School of Architecture students construct the future of the Fence
Second-year students in Carnegie Mellon’s School of Architecture are currently building a substantial structure that is meant to act as a shelter at the Fence. This structure is slated to be completed on Monday. The second-year studio project, which started at the beginning of the semester, aims to teach collaboration, construction, and environmentally friendly practices.
Students began the project by working in groups of six trying to conceptualize, as their assignment’s instructions put it, a “small structure to shelter students at ‘the Fence.’ ” They later discovered, however, that they would have to combine their efforts into a single, cohesive space. “Not only do you have to design as a team, but you have to construct, manage, and present as an entire studio,” said Kim McDonald, a sophomore architecture major working on the project.
In terms of cohesiveness, associate professor of architecture and project coordinator Kai Gutschow stated that the students felt a “bit of an emotional resistance” to having the design become unified. “But I’m completely fine with that,” he said. “If it’s hard, then you’re learning something.”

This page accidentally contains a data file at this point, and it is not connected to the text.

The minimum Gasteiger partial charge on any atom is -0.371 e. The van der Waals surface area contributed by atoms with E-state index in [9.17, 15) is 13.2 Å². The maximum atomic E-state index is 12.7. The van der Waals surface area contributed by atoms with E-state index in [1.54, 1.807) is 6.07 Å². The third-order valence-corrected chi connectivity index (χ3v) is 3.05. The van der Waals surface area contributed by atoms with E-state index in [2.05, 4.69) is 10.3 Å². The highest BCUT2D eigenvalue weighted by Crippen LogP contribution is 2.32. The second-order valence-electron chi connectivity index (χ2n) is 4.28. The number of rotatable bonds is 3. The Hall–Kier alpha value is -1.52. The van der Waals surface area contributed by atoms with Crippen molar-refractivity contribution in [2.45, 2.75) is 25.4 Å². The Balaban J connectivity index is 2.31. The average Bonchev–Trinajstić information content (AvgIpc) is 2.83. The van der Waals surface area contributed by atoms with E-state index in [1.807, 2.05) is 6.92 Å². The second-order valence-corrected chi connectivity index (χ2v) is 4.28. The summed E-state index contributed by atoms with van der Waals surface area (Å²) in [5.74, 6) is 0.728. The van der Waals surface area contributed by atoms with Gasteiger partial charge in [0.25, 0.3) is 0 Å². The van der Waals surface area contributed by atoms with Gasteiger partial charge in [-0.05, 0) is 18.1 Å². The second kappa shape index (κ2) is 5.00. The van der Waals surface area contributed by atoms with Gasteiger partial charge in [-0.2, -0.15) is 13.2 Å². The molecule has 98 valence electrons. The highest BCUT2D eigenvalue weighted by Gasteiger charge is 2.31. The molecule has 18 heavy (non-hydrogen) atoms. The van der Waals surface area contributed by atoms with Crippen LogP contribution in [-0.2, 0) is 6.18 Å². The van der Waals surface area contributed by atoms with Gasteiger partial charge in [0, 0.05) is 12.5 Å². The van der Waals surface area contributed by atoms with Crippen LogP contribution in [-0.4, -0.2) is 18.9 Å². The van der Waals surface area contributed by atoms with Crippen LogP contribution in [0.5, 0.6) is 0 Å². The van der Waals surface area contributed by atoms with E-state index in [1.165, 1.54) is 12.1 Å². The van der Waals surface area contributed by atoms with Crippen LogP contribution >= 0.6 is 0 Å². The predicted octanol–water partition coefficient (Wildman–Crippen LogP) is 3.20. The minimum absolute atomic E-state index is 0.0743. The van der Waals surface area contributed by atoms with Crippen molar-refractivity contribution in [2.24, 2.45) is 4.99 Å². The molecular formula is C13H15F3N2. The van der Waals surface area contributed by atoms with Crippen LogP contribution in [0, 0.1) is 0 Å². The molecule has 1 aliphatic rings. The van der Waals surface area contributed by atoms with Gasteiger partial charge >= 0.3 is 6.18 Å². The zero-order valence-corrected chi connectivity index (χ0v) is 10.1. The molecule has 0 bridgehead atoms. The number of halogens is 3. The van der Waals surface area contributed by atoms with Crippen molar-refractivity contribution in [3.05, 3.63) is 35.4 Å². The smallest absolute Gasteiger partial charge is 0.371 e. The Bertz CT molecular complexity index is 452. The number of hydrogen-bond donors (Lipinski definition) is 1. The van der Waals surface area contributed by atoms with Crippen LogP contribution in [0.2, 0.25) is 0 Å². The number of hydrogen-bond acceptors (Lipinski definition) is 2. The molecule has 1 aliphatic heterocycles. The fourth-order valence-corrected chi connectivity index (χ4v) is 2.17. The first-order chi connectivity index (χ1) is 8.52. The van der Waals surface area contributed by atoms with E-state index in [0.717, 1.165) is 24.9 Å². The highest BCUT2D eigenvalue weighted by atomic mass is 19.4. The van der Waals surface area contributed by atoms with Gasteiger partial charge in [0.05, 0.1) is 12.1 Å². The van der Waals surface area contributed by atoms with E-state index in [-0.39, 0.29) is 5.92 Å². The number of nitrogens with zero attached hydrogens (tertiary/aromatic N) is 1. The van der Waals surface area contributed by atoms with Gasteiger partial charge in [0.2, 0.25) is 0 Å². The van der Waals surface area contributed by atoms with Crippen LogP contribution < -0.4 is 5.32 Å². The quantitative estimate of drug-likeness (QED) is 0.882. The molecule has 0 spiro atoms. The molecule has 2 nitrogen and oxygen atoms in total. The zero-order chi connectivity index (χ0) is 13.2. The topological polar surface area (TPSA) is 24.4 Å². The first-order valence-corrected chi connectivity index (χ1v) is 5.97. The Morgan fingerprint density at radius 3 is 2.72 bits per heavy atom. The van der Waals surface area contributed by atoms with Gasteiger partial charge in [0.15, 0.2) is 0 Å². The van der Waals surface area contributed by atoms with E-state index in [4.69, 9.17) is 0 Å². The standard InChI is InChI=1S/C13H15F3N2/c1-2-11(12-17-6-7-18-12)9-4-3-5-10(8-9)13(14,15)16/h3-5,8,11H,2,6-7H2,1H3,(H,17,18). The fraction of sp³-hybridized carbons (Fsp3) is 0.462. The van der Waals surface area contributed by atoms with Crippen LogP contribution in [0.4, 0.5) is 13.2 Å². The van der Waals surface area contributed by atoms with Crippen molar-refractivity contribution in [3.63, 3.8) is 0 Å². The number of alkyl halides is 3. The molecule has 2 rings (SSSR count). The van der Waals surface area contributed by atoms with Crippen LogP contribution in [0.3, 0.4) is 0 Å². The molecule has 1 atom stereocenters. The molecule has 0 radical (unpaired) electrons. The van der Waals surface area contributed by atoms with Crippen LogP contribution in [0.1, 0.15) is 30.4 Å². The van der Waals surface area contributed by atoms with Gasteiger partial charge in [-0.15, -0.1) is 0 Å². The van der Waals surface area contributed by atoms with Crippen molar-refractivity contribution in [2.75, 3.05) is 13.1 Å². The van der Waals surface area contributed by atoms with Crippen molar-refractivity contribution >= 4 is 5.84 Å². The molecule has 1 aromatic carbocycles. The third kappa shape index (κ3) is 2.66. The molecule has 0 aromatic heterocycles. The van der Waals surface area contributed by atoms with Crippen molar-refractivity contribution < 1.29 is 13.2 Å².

Since the project began, students have been working in the studio, woodshop, and most recently outside between the CFA parking lot and the tennis courts. The assignment to create a full-scale structure is new to the students, and it presents a set of obstacles. “There’s an unimaginable gap between hot-glued basswood models and an eight-foot-tall inhabitable structure,” McDonald said.
Gutschow noted that the faculty were able to stress the importance of branching out from the studio, where it can be easy to become caught up in extravagant design. “When we make a drawing or a small chipboard model, we’re almost fibbing to ourselves as to how things will work together,” he said. He explained that building a full-scale model forces students to focus on such details.
The project also includes plans to go beyond the Fence. According to Gutschow, construction company DCK International “plans to have one of the structures dissembled and transported to their corporate campus in Large, Pa.” As for the others, the students will continue working on them, and Gutschow hopes that they can be displayed as public works of art around Pittsburgh.
According to Gutschow and McDonald, the project will allow the School of Architecture to branch out to the larger campus community. The project seems to have already attracted other students’ attention. “It’s very interesting to see their work outside like this,” junior business major Stephanie Gill said.